During the sessions of Congress in 1861-2, Colonel Blair was Chairman of the Committee on Military Affairs, and, as such, did good service to the country. Upon the close of the session he returned to Missouri, and commenced the organization of a regiment of artillery, and afterward, at the request of the Secretary of War, he raised a brigade of infantry, of which he was placed in command, and commissioned a brigadier-general in August, 1862. The brigade became attached to the Fourth Division of the Thirteenth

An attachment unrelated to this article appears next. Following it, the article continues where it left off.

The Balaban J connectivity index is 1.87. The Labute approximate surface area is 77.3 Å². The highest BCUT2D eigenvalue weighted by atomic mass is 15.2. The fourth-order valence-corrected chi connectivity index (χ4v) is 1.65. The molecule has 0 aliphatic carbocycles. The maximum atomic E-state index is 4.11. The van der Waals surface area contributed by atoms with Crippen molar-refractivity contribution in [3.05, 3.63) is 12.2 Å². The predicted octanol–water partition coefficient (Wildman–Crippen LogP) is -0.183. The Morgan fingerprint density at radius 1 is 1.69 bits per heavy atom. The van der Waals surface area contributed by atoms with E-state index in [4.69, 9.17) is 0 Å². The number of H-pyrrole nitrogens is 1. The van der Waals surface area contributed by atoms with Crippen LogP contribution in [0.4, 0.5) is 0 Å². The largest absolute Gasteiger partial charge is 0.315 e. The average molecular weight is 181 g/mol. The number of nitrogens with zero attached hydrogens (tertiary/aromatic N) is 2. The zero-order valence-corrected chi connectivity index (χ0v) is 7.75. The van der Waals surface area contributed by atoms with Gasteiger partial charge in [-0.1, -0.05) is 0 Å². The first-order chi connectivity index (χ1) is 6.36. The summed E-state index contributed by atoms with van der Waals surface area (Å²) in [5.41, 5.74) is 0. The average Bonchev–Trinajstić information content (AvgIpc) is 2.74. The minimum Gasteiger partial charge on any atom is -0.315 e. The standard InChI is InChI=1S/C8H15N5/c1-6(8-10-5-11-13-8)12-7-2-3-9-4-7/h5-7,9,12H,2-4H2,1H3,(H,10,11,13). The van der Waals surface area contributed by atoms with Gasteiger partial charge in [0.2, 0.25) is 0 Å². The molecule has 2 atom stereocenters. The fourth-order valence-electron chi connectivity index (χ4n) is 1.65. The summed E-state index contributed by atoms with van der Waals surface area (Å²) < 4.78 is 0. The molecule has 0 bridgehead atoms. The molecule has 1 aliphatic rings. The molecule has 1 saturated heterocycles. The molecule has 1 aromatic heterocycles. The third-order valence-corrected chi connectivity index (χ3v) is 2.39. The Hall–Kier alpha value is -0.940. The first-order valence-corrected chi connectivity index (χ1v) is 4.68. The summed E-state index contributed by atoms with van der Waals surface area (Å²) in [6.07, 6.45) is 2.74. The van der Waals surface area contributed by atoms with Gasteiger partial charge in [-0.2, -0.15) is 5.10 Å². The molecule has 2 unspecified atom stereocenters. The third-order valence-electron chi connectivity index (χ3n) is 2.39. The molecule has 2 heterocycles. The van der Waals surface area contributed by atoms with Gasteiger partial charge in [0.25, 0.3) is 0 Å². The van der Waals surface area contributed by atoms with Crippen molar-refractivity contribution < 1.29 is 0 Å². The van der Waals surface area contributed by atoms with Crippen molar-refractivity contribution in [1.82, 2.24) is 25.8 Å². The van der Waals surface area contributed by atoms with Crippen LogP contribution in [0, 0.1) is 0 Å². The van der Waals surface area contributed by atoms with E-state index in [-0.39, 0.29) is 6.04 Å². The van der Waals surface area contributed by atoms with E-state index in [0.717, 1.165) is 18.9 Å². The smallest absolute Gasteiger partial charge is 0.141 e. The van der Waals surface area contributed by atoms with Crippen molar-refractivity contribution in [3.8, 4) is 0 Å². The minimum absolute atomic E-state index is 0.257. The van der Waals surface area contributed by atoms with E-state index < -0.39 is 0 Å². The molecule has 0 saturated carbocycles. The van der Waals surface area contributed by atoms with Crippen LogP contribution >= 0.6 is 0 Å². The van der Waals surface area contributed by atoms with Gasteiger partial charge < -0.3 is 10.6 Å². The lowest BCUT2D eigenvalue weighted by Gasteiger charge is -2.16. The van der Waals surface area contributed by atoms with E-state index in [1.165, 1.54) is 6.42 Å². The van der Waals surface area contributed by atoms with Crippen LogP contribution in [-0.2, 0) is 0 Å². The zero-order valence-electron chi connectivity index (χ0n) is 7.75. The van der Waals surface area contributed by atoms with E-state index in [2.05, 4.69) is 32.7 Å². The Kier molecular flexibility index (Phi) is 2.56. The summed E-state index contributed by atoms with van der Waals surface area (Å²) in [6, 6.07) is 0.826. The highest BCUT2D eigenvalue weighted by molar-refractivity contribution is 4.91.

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Army Corps, but, subsequently, upon a reconstruction of General Grant's forces, was assigned to the Fifteenth Corps, then com. manded by General W. T. Sherman. While under the command of that brilliant officer, General Blair bad charge of the First Brigade, of General Steele's division, at the attack upon the defenses in the rear of Vicksburg, on the 29th of December, 1862. During the assaults upon the works, General Blair greatly distinguished himself for his bravery, being the last to leave the heights, although the main army had been severely repulsed. General Blair commanded his brigade in General Sherman's wing of McClernand's army during the assault upon and capture of Fort Hindman, on the Arkansas River, on the 10th and 11th of January, 1863. For the gallantry he displayed at these last-mentioned contests he was promoted to be a major-general of volunteers, with a commission dating from November 29, 1862. During the month of April, 1863, Major-General Blair was placed in command of a division of Sherman's corps, formerly commanded by General David Stuart, who, in consequence of his appointment not having been confirmed by the Senate, had resigned the service. At the head of this division, he took part in all the operations in the vicinity of Vicksburg and in the siege, and further established his character for bravery.